Aussie digital health startup Eucalyptus has raised $60 million as it sets its sights on overseas expansion and the dawn of ‘telehealth 2.0’.
The latest round is led by big-name Silicon Valley VC Bond Capital, and also included repeat backing from Blackbird, AirTree, OneVentures, New View Capital, Athletic Ventures and Woolworths’ W23 Ventures.
Founded in 2019, Eucalyptus builds digital health brands designed to make healthcare more accessible. It now has five demographic-focused brands.
Pilot is a service focused specifically on men’s health, while Kin offers online fertility support for women, as well as a subscription service for the contraceptive pill.
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Normal is focused on sexual wellbeing, and Software offers prescription skincare. The newest offering, Juniper, focuses on personalised treatments for peri- and post-menopausal symptoms.
The raise follows a $30 million cash injection just six months ago in July 2021.
Since then, Eucalyptus has seen revenue growth of about 100%, co-founder Tim Doyle tells SmartCompany.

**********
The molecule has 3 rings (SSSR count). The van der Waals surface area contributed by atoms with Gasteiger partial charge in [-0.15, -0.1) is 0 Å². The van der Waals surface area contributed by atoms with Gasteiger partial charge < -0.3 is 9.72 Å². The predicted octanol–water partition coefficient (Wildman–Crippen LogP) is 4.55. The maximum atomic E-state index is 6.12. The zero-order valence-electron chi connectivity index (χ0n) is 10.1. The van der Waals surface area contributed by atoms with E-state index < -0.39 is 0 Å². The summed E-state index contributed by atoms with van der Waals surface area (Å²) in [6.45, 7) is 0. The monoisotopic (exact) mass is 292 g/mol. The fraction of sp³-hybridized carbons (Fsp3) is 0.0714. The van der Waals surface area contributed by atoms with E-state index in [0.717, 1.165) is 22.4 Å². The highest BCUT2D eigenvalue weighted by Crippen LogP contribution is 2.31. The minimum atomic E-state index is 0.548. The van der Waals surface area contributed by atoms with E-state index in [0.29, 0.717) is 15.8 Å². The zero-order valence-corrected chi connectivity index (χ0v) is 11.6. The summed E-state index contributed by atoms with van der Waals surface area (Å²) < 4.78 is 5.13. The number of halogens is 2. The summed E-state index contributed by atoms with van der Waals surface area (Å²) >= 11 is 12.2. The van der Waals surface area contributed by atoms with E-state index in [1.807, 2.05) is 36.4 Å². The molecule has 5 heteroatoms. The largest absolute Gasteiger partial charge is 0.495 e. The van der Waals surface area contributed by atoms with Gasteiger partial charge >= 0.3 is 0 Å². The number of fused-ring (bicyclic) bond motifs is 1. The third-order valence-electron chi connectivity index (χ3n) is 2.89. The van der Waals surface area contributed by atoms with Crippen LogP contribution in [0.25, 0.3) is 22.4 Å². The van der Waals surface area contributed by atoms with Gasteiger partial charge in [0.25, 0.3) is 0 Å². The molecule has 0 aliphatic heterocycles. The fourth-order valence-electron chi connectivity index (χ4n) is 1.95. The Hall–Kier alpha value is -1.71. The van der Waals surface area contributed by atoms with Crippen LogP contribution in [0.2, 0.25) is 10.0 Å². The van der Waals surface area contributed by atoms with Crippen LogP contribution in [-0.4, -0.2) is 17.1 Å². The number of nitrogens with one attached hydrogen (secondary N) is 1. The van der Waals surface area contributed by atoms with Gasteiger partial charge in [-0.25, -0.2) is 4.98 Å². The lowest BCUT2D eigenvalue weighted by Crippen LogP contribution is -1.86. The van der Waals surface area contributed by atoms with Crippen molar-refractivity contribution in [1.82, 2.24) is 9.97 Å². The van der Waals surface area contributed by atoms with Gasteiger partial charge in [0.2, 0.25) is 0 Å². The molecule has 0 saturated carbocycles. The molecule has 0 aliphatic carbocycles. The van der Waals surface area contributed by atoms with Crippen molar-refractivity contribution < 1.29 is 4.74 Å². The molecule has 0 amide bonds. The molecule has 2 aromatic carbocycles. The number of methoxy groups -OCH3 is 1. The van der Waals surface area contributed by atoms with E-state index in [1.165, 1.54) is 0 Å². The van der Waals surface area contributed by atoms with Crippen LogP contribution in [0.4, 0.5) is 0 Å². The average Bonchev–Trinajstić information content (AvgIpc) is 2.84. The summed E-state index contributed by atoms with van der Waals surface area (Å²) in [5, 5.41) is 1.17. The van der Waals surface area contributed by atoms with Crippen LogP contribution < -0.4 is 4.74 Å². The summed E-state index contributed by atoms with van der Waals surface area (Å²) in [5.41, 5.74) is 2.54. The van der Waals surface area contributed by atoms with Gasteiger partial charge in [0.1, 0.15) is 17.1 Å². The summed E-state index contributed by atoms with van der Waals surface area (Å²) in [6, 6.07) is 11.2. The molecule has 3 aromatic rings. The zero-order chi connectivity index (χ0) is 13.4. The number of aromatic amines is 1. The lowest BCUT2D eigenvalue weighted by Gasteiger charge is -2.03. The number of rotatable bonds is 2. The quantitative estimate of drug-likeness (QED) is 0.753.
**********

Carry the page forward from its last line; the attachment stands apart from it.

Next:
The team has also started to focus more on its behavioural change and health management platforms.
But between the health coaching, medications and tech development, this is a pretty capital-intensive business, Doyle adds.
“There was an opportunity to secure another round of funding which allowed us to continue to build that depth.”
Eucalyptus’ overseas ambitions
The funding will be used to continue to build out Eucalyptus’ presence in its five healthcare sectors, with a particular focus on obesity management, Doyle explains.
The founders are also gearing up to enter the UK, planning a huge media launch in the market.
For Doyle, securing funding from such a huge international VC comes as a certain validation that Eucalyptus could be a global brand — something he sees happening within the next five years or so.
“It’s just a statement about ambition,” he says.
“They saw that this could be a global healthcare player … to have that shared ambition and to have that validated by a top, top global investor is really exciting.”
Much of Eucalyptus’ monumental growth has come since the onset of the COVID-19 pandemic, and the near-universal shift to telehealth.
In a constantly shifting pandemic landscape, we’re now moving from the ‘first generation’ of telehealth to the second, Doyle suggests.
It’s not about GPs conducting appointments over Zoom anymore, he says. It’s about the evolution of a “digital-first healthcare system” — that is, text-based consults, e-prescriptions and remote behavioural care.
Even in a post-COVID world (if indeed we ever get there), he doesn’t see healthcare going back entirely to pre-pandemic models.
The role of telehealth won’t be video calls to the clinic.
“The question will be: how do we augment what we’ve already built to deliver alongside clinicians in the clinic, and how do we really improve their ability to manage patients in the home?”